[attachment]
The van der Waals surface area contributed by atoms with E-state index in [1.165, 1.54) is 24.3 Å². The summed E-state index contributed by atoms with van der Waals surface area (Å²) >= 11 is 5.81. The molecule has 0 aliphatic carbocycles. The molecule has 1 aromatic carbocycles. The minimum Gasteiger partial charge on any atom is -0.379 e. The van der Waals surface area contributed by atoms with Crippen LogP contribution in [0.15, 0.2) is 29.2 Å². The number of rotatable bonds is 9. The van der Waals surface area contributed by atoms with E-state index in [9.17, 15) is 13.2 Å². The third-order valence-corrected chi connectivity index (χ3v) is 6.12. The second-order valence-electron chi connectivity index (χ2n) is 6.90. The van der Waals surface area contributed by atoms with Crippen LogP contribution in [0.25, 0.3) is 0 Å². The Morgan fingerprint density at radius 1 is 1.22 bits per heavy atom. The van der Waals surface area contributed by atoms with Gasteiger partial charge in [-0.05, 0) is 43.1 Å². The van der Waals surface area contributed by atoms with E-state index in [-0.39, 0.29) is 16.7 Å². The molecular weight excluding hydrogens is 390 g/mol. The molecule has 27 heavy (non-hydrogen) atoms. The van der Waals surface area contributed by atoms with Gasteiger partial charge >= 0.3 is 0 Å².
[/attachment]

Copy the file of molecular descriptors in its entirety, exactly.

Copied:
The van der Waals surface area contributed by atoms with E-state index in [1.165, 1.54) is 24.3 Å². The summed E-state index contributed by atoms with van der Waals surface area (Å²) >= 11 is 5.81. The molecule has 0 aliphatic carbocycles. The molecule has 1 aromatic carbocycles. The minimum Gasteiger partial charge on any atom is -0.379 e. The van der Waals surface area contributed by atoms with Crippen LogP contribution in [0.15, 0.2) is 29.2 Å². The number of rotatable bonds is 9. The van der Waals surface area contributed by atoms with E-state index in [9.17, 15) is 13.2 Å². The third-order valence-corrected chi connectivity index (χ3v) is 6.12. The second-order valence-electron chi connectivity index (χ2n) is 6.90. The van der Waals surface area contributed by atoms with Crippen LogP contribution in [0.25, 0.3) is 0 Å². The Morgan fingerprint density at radius 1 is 1.22 bits per heavy atom. The van der Waals surface area contributed by atoms with Gasteiger partial charge in [-0.05, 0) is 43.1 Å². The van der Waals surface area contributed by atoms with E-state index in [-0.39, 0.29) is 16.7 Å². The molecular weight excluding hydrogens is 390 g/mol. The molecule has 27 heavy (non-hydrogen) atoms. The van der Waals surface area contributed by atoms with Gasteiger partial charge >= 0.3 is 0 Å².